The city has selected Surf Cup Sports as the winning proposal in the bid process to take over the lease of the San Diego Polo Fields. A new 25-year lease is currently being developed and will be approved by San Diego City Council in the next couple of months.
Jim Madaffer, representing Surf Cup Sports, updated the Carmel Valley Community Planning Board on its plans for the 80-acre property at its Feb. 24 meeting.
“Our central theme is stewardship for the land and giving back to the community,” said Madaffer, a former San Diego City Council member.
San Diego obtained the polo club land in the early 1980s as part of a deal for development of the nearby community of Fairbanks Ranch. The city received a total of 616 acres, most of which was used for construction of the Fairbanks Ranch Country Club, which is also leased to the city through 2044. Although the original deed for the polo club property stated that there would be no active, non-community recreational uses, an updated memorandum of understanding does allow for active use sports.
The San Diego Polo Club’s 26-year lease expired in 2012 and since then has leased the property on a month-to-month basis. A request for proposals went out in May of 2015 — Surf Cup Sports was selected among the bids.
With its proposal, Madaffer said Surf Soccer has committed to making several improvements for the better, including the “immediate benefit” of two new fields that will be open for community sports groups to use as scheduled through the Carmel Valley Recreation Council.
Surf Soccer has also pledged to help complete a major restoration and improvements to the Coast to Crest Trail along the property, which has been approved and never completed for a decade. Madaffer said Surf has met with the San Dieguito River Park and has agreed to give them the funds and allow the organization to build the trails in any way they want.
The plan also features the development of a new equestrian arena and staging area toward the back of the property for community trail access as well as new public restrooms.
In addition, the plan includes the employment of professional traffic management staff, a change in on-property traffic flow and a new parking plan meant to alleviate local street traffic.
Madaffer said Surf Cup plans to adhere to the strict number of events per year outlined in the deed as well as the kind of events that are permitted—he said there will be no car shows, no lights or amplified sound. The deed language allows for 25 events a year and Madaffer said Surf will “probably be well under that” due to the health of the grass.
Madaffer said letting the grass rest is their biggest issue as the health of the turf is important to maintain a world-class soccer facility.
In their RFP, Surf Cup included that polo activities will continue on the site, whether with San Diego Polo Club or with another group.
“Polo will have a place here,” Madaffer said, noting as they are a youth sports group they are especially interested in educational polo lessons. “A decision will be made after the lease is final.”
“My issue with the Surf Cup has always been with poor traffic direction,” said Carmel Valley planning board member Christian Clews. “(Those directing traffic) always give first priority to event participants versus the normal traffic patterns.”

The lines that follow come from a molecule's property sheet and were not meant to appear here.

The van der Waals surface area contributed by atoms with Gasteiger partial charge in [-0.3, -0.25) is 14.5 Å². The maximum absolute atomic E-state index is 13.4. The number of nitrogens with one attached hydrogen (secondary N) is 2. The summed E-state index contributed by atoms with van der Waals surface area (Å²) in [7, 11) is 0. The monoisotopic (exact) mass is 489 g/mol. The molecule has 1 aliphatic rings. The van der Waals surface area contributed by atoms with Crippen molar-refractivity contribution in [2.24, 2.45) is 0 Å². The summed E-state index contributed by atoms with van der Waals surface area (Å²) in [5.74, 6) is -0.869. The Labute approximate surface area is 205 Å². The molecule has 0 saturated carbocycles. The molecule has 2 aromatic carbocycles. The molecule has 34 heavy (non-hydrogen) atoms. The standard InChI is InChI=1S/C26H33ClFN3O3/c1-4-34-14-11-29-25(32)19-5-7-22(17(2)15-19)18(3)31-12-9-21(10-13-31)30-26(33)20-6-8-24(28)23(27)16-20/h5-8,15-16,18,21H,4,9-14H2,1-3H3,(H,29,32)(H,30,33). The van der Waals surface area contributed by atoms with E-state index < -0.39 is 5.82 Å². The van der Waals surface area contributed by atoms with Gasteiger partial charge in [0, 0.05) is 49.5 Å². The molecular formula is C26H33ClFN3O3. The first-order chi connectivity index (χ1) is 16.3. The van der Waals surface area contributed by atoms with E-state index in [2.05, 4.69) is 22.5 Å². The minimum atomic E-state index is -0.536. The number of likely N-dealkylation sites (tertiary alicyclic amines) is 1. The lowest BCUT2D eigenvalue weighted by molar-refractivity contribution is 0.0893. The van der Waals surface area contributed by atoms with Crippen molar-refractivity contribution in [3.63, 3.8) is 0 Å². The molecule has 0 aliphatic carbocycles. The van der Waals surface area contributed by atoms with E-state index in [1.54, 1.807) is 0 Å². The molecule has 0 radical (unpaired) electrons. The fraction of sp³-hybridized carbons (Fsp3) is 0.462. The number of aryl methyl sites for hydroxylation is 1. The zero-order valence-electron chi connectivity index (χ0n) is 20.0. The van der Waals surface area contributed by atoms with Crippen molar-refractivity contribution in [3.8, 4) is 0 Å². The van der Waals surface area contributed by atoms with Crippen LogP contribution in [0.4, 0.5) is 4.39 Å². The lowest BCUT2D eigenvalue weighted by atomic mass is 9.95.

Madaffer said that Surf is aware that the traffic can be “nightmarish.” Toward the end of 2015, Surf employed a new ingress and egress on Via de la Valle to help eliminate traffic build-ups on El Camino Real.
“It’s made a huge difference,” Madaffer said, however several neighbors in attendance said that the difference was not for the better.
“If you’re coming from the Flower Hill Mall area, good luck,” said resident Mike Scott.
Scott and other neighbors say the new traffic pattern brings up an “unbelievable” amount of dust and dirt to their homes and has added more signage and cones to Via de la Valle, as well as a significant amount of mud and dirt clots tracked out onto the road.
Some neighbors said they feel that the change to allow recreational sports use was a “huge betrayal” of public trust, when the land was meant to be passive, open space.
Neighbors complained that even though it’s not counted as an “event,” regular soccer practices can bring up to 100 cars parked at the fields on a week day. Soccer activity also brings 7 a.m. whistles and practices that last well after dark.
“It’s children playing,” Madaffer said. “I’m sorry you have to live next to children playing.”
Madaffer said that 95 percent of the time, the place is quiet and open and Surf provides maintenance to the 60 acres at no cost to the taxpayers. They are also promising continued public access for trail use, equestrians, bird watchers in new bird blinds or to just go out and throw a Frisbee on the grass when soccer is not in play.
“We want to be an active part of the community and we want to hear any concerns that you have,” Madaffer said. “We will commit to coming back to this planning group as often as you want us.
“We want to work with everybody and the neighbors. We want to be sensitive to the concerns, we want to be sensitive to traffic, we want to be sensitive to noise, we want to be sensitive to the mud, all of the issues that you’ve talked about. We don’t want problems so if there is a problem we want to fix it and make it better.”